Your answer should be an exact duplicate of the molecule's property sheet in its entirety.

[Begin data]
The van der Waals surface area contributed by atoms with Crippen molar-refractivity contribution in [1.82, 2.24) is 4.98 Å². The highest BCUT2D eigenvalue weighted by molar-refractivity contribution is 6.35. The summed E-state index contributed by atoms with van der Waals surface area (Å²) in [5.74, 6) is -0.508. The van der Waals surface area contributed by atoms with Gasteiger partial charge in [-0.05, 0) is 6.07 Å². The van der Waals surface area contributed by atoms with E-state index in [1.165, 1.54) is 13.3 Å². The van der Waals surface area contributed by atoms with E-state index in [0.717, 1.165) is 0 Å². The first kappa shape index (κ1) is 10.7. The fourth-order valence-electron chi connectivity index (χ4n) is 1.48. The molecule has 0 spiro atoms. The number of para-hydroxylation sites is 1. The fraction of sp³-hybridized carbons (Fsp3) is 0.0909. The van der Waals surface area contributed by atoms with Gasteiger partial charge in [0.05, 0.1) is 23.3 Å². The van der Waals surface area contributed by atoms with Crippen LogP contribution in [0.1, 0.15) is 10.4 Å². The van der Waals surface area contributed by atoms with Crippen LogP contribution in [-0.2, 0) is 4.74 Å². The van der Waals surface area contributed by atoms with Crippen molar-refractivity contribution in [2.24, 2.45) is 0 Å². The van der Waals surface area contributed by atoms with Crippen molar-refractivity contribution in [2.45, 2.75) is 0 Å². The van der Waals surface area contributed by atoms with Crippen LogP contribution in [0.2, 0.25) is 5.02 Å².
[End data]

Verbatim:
The van der Waals surface area contributed by atoms with Crippen molar-refractivity contribution in [1.82, 2.24) is 4.98 Å². The highest BCUT2D eigenvalue weighted by molar-refractivity contribution is 6.35. The summed E-state index contributed by atoms with van der Waals surface area (Å²) in [5.74, 6) is -0.508. The van der Waals surface area contributed by atoms with Gasteiger partial charge in [-0.05, 0) is 6.07 Å². The van der Waals surface area contributed by atoms with E-state index in [1.165, 1.54) is 13.3 Å². The van der Waals surface area contributed by atoms with E-state index in [0.717, 1.165) is 0 Å². The first kappa shape index (κ1) is 10.7. The fourth-order valence-electron chi connectivity index (χ4n) is 1.48. The molecule has 0 spiro atoms. The number of para-hydroxylation sites is 1. The fraction of sp³-hybridized carbons (Fsp3) is 0.0909. The van der Waals surface area contributed by atoms with Gasteiger partial charge in [0.05, 0.1) is 23.3 Å². The van der Waals surface area contributed by atoms with Crippen LogP contribution in [0.1, 0.15) is 10.4 Å². The van der Waals surface area contributed by atoms with Crippen LogP contribution in [-0.2, 0) is 4.74 Å². The van der Waals surface area contributed by atoms with Crippen molar-refractivity contribution in [2.24, 2.45) is 0 Å². The van der Waals surface area contributed by atoms with Crippen molar-refractivity contribution in [2.45, 2.75) is 0 Å². The van der Waals surface area contributed by atoms with Crippen LogP contribution in [0.2, 0.25) is 5.02 Å².